Although stress can feel unpleasant, it can serve a useful purpose. Stress can help you be more proactive when dealing with problems, and motivates you to reach your goals, ultimately making you a smarter, happier and healthier person.

However, unfortunately, feeling constantly stressed can be a catalyst for depression, anxiety and mood disorders—serious conditions that make stress a leading cause of poor health (source: Stress Management Society).

In order to manage stress, there needs to be a deeper understanding of what it is, what symptoms are involved and when it is time to seek help.

What is stress

Stress is a normal human reaction that happens to everyone. It is part of a natural survival mechanism and is how we react when we feel under pressure or threatened. It usually happens when we are in a situation that we don’t feel we can manage or control.

Stress can be positive, keeping us alert, motivated and ready to avoid danger. For example, if you have an important exam coming up, a stress response might help your body work harder and stay awake longer. But stress becomes a problem when stress continue without relief or periods of relaxation.


Good Stress Vs Bad Stress

Good stress will generally have the following characteristics:

– Motivates, focuses energy

– Is short-term

– Is perceived as within our coping abilities

– Feels exciting

– Improves performance


However, bad stress will have the following characteristics:

– Causes anxiety or concern

– Can be short- or long-term

– Is perceived as outside of our coping abilities

– Feels unpleasant

– Decreases performance

– Can lead to mental and physical problems with related health disorders

Symptoms of stress

Stress can cause many different symptoms. It might affect how you feel physically, mentally, and how you behave.

It’s not always easy to recognise when stress is the reason you’re feeling or acting differently. For a full list of mental and physical symptoms as well as behavioural changes, head over to the NHS Stress page. If you’re not sure how you feel, try the NHS mood self-assessment tool.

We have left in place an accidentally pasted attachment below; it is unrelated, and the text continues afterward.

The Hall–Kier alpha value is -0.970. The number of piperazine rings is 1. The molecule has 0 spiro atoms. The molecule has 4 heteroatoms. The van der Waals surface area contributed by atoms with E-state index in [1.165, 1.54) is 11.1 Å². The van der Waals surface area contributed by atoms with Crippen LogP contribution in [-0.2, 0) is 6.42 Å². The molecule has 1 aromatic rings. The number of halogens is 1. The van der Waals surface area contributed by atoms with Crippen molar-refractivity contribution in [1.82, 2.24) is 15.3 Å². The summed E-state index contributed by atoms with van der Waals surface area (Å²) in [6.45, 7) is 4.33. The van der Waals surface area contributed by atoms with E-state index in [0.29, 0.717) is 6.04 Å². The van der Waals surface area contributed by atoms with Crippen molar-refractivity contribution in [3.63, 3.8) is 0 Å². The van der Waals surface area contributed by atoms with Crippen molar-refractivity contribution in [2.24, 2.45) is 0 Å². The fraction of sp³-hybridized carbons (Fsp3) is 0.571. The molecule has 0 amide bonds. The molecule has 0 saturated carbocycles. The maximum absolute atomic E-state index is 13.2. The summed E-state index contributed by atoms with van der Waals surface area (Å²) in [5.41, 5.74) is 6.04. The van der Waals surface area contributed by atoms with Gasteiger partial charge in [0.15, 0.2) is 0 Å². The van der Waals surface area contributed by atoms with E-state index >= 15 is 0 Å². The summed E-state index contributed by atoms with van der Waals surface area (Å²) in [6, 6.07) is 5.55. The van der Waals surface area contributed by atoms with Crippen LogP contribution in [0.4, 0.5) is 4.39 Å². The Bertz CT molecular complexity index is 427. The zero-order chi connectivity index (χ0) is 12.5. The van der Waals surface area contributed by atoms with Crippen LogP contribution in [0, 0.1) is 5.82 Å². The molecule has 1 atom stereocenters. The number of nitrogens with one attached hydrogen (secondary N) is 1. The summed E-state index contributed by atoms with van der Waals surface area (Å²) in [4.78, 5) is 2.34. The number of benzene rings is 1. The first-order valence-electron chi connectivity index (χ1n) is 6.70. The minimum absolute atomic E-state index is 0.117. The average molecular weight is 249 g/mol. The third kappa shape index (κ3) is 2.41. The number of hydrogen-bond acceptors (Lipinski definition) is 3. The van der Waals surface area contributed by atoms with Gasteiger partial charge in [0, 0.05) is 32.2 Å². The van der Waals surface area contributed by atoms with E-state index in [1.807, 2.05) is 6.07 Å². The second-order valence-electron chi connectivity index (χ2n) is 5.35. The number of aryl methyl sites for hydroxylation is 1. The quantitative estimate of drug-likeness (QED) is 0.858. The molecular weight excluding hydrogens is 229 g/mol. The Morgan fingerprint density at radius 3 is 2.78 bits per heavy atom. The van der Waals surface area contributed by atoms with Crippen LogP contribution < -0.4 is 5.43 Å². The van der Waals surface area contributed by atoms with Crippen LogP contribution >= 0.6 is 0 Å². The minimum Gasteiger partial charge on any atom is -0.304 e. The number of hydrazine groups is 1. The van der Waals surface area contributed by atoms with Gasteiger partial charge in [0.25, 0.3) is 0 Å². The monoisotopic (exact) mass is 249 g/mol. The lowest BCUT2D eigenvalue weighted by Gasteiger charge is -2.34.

Understanding the Risks

Chronic, negative stress can lead to more serious, long-term conditions. It is best to seek help for stress management if it is persistently interfering with your daily life.

Some of the risks of untreated chronic stress include:

– Depression/Anxiety: Chronic stress can increase the risk of developing depression if you aren’t coping with the stress well.

If you’re having trouble coping, chronic stress can wear you down and overwhelm you. You may frequently be in a bad mood; your productivity may decrease, and you might even find it difficult to go about your normal daily routine.


– Gastrointestinal Issues: You may have noticed a feeling of unease in your stomach during times of stress. That’s because anxiety and worry can upset the delicate balance of digestion.

According to the NHS, in some people, stress slows down digestion, causing bloating, pain and constipation, while in others it speeds it up, causing diarrhea and frequent trips to the toilet. Some people lose their appetite completely, and it can affect Irritable Bowel Disorder (IBS). Although psychological disorders, like anxiety and stress don’t cause this digestive disorder, people with IBS may be more sensitive to emotional troubles. Click HERE to read the full study


– Heart Disease: According to the British Heart Foundation, feeling constantly stressed could trigger heart and circulatory disease. It has been linked to higher

activity in an area of the brain linked to processing emotions, and an increased likelihood of developing heart and circulatory disease. Click HERE to read the full study.


Things you can try to help with stress – Check out our Stress Less page, packed with tools and tips to help you gain back control.


– Talk to your friends, family, or a health professional about how you are feeling.

You could also contact Samaritans, call: 116 123 or email: [email protected] if you need someone to talk to.

– Try these effective 10 stress busters – including getting started with exercise and setting aside time for yourself.

– Try these simple time-management techniques.


– By breathing slower and deeper from your stomach, you signal your nervous system to calm down. Here are some effective calming breathing exercises you can try.


– If you know you have a stressful situation coming up, plan ahead – planning long journeys or making a list of things to remember can really help.


– consider peer support, where people use their experiences to help each other. Find out more about peer support on the Mind website

– listen to free mental wellbeing audio guides


See a GP if:

– you’re struggling to cope with stress

– things you’re trying yourself are not helping

– you would prefer to get a referral from a GP